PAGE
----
UK and US military chiefs are drawing up a list of targets for precision-guided bombs and missiles to strike at the heart of Bashar Al-Assad’s regime. Defence correspondent Ian Drury looks at the options.
WHAT TARGETS WOULD THE COALITION HIT?
The favoured option among top brass is for limited Western action using ‘stand-off’ weapons from long distance to disrupt Assad’s ability to carry out chemical attacks and damage his military machine.
Intelligence on targets would come from pilotless drones patrolling the skies above Syria and special forces on the ground.
Military analysts believe an attack could last between 24 and 48 hours and would target key regime installations.
These would include Syria’s integrated air defence system, command and control bunkers, communications hubs, government buildings, missile sites and Assad’s air force.
The dictator’s use of air power has been a huge advantage for the regime, and eliminating or weakening it would tilt the odds toward the rebels.
Other military options are airstrikes on Syrian units believed to be responsible for chemical attacks. Reports last week claimed the chemical weapons were fired by the 155th Brigade of the 4th Armoured Division of the Syrian Army.
This division, which has a military base in a mountain range west of Damascus is under the command of the president’s brother, Maher Assad.
WHAT BASES WOULD BE USED?
US-led strikes would be launched from warships or submarines patrolling in the eastern Mediterranean or Persian Gulf, or from combat aircraft that can fire missiles from hundreds of miles away.
A US Navy battlegroup including four destroyers is already in the eastern Mediterranean and has moved closer to Syria in preparation for action.
They are armed with Tomahawk cruise missiles capable of hitting a target from up to 1,200 miles away. Around 124 of the 18ft-long, £300,000 warheads were fired by US and British forces against Colonel Gaddafi’s forces during the Libyan war.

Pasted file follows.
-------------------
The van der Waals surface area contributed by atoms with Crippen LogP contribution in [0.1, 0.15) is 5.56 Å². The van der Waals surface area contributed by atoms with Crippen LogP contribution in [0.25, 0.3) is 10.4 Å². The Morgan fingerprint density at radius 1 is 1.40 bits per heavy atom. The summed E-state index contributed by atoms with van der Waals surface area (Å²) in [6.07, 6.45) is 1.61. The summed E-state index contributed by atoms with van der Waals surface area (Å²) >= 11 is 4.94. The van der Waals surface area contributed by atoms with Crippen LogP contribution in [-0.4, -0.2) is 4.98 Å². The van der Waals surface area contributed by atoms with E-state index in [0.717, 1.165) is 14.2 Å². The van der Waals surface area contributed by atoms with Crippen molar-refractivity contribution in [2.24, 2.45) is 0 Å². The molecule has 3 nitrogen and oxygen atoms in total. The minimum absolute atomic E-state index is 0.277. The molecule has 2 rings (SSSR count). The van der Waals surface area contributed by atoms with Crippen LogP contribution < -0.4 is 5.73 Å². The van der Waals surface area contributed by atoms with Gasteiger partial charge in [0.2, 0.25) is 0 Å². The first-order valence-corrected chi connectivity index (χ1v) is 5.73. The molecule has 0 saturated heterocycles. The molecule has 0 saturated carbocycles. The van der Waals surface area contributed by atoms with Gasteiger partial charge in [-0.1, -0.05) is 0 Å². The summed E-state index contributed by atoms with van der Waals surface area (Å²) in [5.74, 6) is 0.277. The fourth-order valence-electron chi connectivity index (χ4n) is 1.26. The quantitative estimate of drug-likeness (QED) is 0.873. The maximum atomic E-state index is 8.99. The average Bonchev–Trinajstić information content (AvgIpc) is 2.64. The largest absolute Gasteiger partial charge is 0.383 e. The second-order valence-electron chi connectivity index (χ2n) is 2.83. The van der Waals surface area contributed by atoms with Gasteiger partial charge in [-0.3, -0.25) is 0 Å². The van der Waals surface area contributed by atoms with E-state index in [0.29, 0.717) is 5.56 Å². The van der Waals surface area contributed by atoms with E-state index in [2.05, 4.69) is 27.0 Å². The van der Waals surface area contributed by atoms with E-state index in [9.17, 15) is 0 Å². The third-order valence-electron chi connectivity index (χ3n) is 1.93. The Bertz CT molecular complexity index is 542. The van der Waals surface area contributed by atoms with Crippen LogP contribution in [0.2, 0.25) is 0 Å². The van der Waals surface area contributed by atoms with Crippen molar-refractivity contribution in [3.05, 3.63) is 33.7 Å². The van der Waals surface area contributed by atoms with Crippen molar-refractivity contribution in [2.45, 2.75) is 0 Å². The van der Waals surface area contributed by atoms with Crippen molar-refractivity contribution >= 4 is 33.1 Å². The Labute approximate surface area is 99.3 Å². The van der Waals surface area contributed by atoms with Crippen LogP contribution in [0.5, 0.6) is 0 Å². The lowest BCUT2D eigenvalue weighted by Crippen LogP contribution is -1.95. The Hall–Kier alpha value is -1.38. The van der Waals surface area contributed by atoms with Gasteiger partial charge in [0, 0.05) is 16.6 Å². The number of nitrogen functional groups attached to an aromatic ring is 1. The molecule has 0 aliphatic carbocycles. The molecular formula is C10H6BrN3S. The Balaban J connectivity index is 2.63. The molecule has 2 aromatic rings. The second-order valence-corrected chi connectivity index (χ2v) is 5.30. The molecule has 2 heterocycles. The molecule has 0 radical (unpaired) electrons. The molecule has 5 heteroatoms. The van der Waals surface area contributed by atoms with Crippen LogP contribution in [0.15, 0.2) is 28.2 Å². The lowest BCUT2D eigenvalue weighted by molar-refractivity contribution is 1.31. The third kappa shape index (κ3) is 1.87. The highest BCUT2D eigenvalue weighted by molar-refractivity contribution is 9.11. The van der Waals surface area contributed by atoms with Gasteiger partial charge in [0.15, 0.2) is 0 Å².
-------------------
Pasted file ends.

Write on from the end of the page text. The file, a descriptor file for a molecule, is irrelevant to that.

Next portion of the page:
The US Air Force could also send B-2 stealth bombers to pound Assad’s military installations. Based in Missouri, they can cover the entire world with just one refuelling.
The most expensive aircraft ever – at a cost of £600million each – they are almost invisible to radar and can carry 40,000lbs of bombs.
As well as having F-16 fighter jets and refuelling aircraft based at airfields in the Middle East, the US also has defensive Patriot missile batteries positioned in Jordan, which neighbours Syria.
WHAT ARE THE DANGERS?
There are enormous risks associated with any military action in Syria.
Assad has built up formidable air defences, supplied by Russia, which are capable of downing a US or UK fighter jet, putting our servicemen and women in danger.
There are also the dangers of collateral damage from airstrikes, such as accidentally killing or injuring civilians and handing the regime a propaganda victory.
And if missiles targeted Syrian chemical plants, leaving them without protection, there is a risk of deadly nerve agents and other substances falling into the hands of terrorists – allowing them to launch a potentially catastrophic attack on the West.
WHAT WOULD HAPPEN NEXT?
Military leaders are concerned that a series of ‘stand-off’ strikes will be the first step on a path that leads to full involvement in the Syrian conflict.
General Martin Dempsey. chairman of the US Joint Chiefs of Staff, warned this week that airstrikes ‘would not be militarily decisive, but it would commit us decisively to the conflict’.
His words echoed those of General Sir David Richards, who last month stepped down after three years as Chief of the Defence Staff.
He said the UK must be prepared to ‘go to war’ if it wanted to stop the bloodshed inflicted by Assad and stop his chemical weapons falling into the hands of Al Qaeda militants.
But his remarks fuelled concerns about ‘mission creep’.
‘If you wanted to have the material impact in the Syrian regime’s calculations that some people seek… you have to be able, as we did successfully in Libya, to hit ground targets,’ he said.
‘You have to establish a ground control zone. You have to take out their air defences. You also have to make sure they can’t manoeuvre, which means you have to take out their tanks and armoured personnel carriers.
‘So you would be going to war if that is what you want to do.’
HOW WILL RUSSIA AND IRAN REACT?
Despite the chemical attack violating one of Barack Obama’s ‘red lines’ he is not gung ho for military action.
He and David Cameron are keenly aware of the danger of inflaming tensions in the Middle East, where Syria has two powerful allies in Russia and Iran.